But we cannot take this bright future for granted. Growth in Asia faces increasing headwinds. Nationalism and protectionism are on the rise across the region. Challenges to US-led institutions, rules and norms threaten America’s security and economic opportunity.
The United States benefits from a cooperative US-China relationship, but this cannot be sustained if it does not advance the interests of both countries. Even while expanding cooperation, Washington must be willing to challenge Beijing where it seeks to undermine the rules-based order or when its actions threaten US interests.
In the face of these opportunities and challenges, the Trump administration can — and must –reassert US leadership in the Asia Pacific. Job one is to strengthen the foundations of our own economy, through tax and regulatory reform, infrastructure investment, better education and training and more spending on basic research. Economic muscle at home is of profound importance to Asia, which equates economic strength with security and the projection of power.
The administration should then build on the solid strategic foundations of our involvement in the Asia Pacific that have guided the past eight US administrations. A strong security presence reinforced with robust investment in a rules-based regional economic order and support for democratic values remains the best way to advance American interests.
The Trans-Pacific Partnership (TPP) was designed to promote America’s vision of freer and fairer trade and investment in the Asia Pacific. A successful agreement would greatly increase access for US goods and services to the world’s most dynamic markets, while strengthening rules in critical areas such as ensuring an open internet, protecting intellectual property and limiting the role of the state in the marketplace.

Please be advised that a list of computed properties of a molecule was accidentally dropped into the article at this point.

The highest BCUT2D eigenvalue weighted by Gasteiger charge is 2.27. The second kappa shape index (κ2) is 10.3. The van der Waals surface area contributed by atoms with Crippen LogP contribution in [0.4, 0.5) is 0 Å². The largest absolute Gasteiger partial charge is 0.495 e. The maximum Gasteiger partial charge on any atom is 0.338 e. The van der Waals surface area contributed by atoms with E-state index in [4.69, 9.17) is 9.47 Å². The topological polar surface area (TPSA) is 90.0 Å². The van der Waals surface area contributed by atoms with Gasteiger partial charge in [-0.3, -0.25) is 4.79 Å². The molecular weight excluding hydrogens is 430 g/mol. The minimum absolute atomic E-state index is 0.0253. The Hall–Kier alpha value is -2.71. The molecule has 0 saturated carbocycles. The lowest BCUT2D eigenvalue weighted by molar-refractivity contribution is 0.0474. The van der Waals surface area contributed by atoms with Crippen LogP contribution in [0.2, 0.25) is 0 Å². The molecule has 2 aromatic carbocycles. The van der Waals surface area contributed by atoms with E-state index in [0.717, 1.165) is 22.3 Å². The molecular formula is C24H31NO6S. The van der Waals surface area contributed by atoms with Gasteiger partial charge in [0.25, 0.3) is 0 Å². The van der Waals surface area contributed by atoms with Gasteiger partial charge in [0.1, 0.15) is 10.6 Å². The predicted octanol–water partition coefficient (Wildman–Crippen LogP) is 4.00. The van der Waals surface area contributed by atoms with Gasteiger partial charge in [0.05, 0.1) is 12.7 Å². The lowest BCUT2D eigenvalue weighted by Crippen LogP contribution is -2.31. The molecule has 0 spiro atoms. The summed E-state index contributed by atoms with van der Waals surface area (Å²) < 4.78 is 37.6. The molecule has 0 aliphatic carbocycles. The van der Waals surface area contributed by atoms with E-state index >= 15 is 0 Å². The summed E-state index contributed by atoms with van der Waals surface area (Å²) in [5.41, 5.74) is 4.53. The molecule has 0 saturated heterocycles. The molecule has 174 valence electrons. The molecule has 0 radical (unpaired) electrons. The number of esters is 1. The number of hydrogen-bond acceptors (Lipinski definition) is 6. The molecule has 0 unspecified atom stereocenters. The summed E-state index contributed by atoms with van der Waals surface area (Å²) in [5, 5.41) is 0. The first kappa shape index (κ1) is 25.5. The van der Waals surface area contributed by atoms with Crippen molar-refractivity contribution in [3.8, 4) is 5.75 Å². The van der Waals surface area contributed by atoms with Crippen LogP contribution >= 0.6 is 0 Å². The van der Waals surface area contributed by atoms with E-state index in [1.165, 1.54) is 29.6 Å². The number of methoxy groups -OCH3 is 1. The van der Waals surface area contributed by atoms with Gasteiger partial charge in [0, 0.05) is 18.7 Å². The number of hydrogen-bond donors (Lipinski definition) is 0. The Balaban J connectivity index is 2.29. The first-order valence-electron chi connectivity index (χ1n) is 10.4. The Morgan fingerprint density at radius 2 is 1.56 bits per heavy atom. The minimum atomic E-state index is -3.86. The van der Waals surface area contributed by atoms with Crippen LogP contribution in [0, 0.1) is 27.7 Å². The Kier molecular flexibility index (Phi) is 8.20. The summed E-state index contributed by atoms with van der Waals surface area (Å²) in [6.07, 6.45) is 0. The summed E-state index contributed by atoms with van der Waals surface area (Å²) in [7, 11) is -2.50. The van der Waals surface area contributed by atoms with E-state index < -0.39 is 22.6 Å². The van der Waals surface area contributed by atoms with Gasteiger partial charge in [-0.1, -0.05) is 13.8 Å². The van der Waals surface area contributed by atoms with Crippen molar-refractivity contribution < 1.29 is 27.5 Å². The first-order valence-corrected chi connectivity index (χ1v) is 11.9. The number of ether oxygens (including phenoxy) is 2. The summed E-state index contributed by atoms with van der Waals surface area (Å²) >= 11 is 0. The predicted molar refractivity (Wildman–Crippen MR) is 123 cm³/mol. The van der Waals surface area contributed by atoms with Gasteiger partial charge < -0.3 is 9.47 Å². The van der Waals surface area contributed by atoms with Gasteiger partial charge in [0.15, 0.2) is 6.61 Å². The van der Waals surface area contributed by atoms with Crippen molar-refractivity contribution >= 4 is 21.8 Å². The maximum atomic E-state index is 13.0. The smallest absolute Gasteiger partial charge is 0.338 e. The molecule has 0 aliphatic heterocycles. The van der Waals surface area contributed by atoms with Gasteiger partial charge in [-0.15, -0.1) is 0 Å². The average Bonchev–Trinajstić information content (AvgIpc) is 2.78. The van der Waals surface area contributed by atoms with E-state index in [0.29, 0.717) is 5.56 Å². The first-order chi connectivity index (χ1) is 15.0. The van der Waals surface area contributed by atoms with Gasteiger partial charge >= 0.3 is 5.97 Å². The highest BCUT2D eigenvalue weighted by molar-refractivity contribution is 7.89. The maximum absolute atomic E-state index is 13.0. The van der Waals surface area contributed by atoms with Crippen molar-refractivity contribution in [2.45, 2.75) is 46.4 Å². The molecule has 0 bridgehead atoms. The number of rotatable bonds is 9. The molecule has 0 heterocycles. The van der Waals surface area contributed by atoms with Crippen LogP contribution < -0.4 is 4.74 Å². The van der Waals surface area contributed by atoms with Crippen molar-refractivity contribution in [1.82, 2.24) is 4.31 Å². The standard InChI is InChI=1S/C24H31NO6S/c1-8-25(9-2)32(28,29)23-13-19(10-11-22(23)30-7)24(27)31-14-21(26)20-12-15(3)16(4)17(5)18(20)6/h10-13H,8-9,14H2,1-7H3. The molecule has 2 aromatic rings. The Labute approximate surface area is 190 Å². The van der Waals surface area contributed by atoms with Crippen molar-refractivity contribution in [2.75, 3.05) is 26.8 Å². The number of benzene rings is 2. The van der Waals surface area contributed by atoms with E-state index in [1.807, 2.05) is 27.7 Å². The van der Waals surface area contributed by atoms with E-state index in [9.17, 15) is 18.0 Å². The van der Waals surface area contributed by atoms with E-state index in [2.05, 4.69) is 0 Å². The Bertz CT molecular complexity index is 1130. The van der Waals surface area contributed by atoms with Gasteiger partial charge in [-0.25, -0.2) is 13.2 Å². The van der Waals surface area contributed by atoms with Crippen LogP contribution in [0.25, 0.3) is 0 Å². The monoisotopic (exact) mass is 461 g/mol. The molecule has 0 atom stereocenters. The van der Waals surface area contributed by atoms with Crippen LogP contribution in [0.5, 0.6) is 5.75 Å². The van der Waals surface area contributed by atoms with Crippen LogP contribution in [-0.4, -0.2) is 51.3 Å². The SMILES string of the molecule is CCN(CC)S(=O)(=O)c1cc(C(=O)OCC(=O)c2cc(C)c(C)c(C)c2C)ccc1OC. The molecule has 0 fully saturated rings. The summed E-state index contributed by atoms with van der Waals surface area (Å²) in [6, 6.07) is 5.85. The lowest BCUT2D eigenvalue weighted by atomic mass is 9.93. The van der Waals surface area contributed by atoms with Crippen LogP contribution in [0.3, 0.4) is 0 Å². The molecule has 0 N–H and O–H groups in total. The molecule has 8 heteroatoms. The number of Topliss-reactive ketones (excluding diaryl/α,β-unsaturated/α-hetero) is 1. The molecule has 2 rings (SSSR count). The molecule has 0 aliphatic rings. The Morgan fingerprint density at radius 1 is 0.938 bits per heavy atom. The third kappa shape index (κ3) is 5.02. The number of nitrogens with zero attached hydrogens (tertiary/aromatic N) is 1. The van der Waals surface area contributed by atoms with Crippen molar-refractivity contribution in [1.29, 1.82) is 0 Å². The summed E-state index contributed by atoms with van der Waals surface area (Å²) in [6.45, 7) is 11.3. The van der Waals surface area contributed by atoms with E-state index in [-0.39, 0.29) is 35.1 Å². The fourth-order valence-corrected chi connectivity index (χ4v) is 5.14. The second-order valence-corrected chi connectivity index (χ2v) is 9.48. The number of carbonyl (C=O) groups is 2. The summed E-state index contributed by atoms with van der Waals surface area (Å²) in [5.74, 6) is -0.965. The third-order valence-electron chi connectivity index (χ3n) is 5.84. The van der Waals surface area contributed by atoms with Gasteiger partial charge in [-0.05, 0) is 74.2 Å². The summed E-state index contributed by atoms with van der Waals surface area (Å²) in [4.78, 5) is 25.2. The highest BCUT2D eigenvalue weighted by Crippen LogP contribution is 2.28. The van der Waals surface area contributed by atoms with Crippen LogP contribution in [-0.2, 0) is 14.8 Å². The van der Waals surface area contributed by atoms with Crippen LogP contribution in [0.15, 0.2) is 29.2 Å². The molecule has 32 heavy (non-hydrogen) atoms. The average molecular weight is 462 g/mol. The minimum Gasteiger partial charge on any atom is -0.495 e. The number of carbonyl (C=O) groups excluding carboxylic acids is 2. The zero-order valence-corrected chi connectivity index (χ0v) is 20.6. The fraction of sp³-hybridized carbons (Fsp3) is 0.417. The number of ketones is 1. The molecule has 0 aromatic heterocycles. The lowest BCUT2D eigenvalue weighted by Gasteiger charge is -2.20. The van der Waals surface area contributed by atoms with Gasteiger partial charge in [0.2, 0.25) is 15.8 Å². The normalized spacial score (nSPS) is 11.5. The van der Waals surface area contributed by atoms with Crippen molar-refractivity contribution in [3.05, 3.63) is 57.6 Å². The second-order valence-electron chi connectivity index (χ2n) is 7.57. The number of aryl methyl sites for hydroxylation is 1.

We urge the administration to use the opportunity of withdrawal to meet with our TPP partners, outline areas of concern and devise a negotiating agenda to rectify its deficiencies.
A key finding of our report was that a successful strategy requires Washington to work more closely with our treaty allies in the region, particularly Japan, South Korea and Australia, as well as partners such as India and Singapore. The administration must also coordinate closely with the US private sector. And it must develop effective messages that explain the importance of the Asia Pacific to the American people.
Implementing this kind of strategy is complicated by the popular preference to rebuild at home rather than lead abroad. But this is a false dilemma: America’s domestic prosperity is inextricably linked to our international leadership. A vacuum of US leadership in Asia filled by less benevolent players would take decades to reverse — and at a huge economic cost by way of lost markets and legitimacy.
Through smart and strategic economic policy, the incoming administration has the opportunity to build a firm foundation for America’s Pacific century. It should seize the chance.
26 January 2017 | 11:15 pm
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